I don’t think it is fear…

As Lambeth gears up, the Bishop of New Hampshire preached at St. Mary’s Church, Putney, in the south London-based Diocese of Southwark. There were two protestors, and one was a man in the service who attempted to shout down Bishop Robinson as he began his sermon. The following quote begins here from an ENS article entitled: Church need not be afraid, New Hampshire bishop tells Putney gathering.

Two demonstrators were also present, one carrying a placard outside the church and handing out leaflets saying the Bible prohibits homosexuality and one attempting in the church to shout down Robinson as he began his sermon.
Shouting “Repent! Repent!” the demonstrator was eventually drowned out by the congregation, which rose and sang…” He was escorted out by ushers.
“Pray for that man,” resumed Robinson, his voice shaking slightly. “Fear is a terrible thing. How sad that the Anglican Communion would threaten to tear itself apart over two men or two women who choose to make a Christian family together.”
Noting that several times in the New Testament, the words “be not afraid” and “fear not” appear, Robinson said “the Anglican Communion is going to be fine. Will it change? Probably. Is it going to be easy? Probably not.”

Here is the rub in my opinion: For the most part, this is not about fear! For some, yes, but for most I don’t buy it. For most people in this mess who oppose homosexuality it is because they believe it to be wrong – simply contrary to the will of God. If we continue to try to make their beliefs and their actions to be wholly based on fear, we are misunderstanding them.

The African Church, continued

Here is continuing description of Christianity as it is practiced in parts of Africa. I have no clue whether any Anglican Christians in Africa engage in any of this, but as I said before my hunch is that the Anglican Churches and their members in parts of Africa are influenced by these movements and practices, just as Anglicans in the West are influenced by their surrounding culture and by indigenous politics. The point, I guess, is that none of us are free of cultural influences – negatively and positively, conservatives or liberals, Evangelicals or Anglo-Catholics or Broad Church.
Dual Allegiance: Pastor jailed for using human head in occult ceremony.
Laurie Fortunak | posted 7/15/2008 08:44AM Christianity Today Online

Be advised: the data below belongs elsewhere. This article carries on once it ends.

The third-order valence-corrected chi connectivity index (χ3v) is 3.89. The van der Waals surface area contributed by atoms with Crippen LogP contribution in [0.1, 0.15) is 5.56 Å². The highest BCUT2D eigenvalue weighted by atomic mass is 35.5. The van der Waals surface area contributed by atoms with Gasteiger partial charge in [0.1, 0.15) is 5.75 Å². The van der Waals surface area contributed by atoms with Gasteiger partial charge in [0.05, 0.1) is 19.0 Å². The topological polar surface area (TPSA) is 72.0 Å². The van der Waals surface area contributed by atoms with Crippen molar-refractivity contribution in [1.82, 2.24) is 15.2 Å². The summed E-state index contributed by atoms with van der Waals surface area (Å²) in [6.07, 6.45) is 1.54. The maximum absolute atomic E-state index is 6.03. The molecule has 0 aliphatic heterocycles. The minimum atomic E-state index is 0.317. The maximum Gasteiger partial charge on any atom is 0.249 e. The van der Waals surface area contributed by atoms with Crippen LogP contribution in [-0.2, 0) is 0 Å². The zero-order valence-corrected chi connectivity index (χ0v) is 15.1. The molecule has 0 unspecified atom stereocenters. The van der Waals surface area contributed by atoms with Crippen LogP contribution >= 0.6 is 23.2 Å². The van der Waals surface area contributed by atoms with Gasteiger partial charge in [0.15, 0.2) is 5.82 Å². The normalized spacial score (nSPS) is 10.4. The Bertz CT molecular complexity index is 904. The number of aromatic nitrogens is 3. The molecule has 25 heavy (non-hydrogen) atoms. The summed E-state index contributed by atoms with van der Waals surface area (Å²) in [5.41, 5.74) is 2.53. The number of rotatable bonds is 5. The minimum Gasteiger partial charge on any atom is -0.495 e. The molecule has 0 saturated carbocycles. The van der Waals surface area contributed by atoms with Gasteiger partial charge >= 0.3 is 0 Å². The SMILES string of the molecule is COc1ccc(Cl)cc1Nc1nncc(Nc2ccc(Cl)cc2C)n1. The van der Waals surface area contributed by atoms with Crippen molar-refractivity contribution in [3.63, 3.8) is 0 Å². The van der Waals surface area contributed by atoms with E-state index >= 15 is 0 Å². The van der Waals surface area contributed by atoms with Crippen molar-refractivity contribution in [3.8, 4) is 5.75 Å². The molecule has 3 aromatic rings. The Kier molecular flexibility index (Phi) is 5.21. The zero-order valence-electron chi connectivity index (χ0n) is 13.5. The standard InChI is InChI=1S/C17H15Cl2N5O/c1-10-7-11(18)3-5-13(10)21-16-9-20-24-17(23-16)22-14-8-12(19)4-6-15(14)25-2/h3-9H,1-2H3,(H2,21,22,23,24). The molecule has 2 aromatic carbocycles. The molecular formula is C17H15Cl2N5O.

Nigerian pastor Benjamin Ojobu and his wife, Patience, were arrested in May for allegedly using a human head in rituals for church members. The practice of using severed body parts to ensure prosperity—whether material, emotional, or spiritual—is not uncommon in West Africa. In a region where voodoo is culturally acceptable, nearly all Christians engage in some form of occult practice, according to some experts.
“One out of 10 self-named Christians in this region practices only Christianity,” says Benjamin-Lee Hegeman, a former missionary in West Africa who now teaches at Houghton College. “Some people call it syncretism, but it may be more like dual religious allegiance, where Christianity is practiced in the daytime and occult [practice] is done at night. Many of the pastors will preach from the pulpit that this type of thing is wrong, but secretly take part in it at night. There is the mentality, especially in African Initiated Churches, where the prosperity gospel is preached, that you do what you’ve got to do to get ahead. You rely on the powers available to you. You are hopeful that Christ will help, but when he can’t come through on Sunday, you may take out a different insurance policy at night.”

Read the rest.
The problem is when one grouping of us decides that the aspects of the prevailing culture that it takes upon itself or within itself (whether recognizing the influence or not) is God’s very way in opposition to other ways other groups of Christians are influenced by the culture. There is not illusion on my part that some influences are bad and contrary to God’s will for humanity and some influences are good, but we wade into troubled waters when we decide that we can definitively know the mind of God on all things right now and without opposing considerations as if we do not see through a glass darkly.
This is exactly the place Anglicanism finds itself, however. Certainly groups within us have determined that there can be no other understanding than theirs – and the group is lead by African Christians. I certainly believe they love Jesus and desire to live Christians lives, but how is the religion in their local context perceived and practiced? I can say the same about the religion of Christianity in the West… We are all wrong in various ways and to different degrees. This should be our first assumption!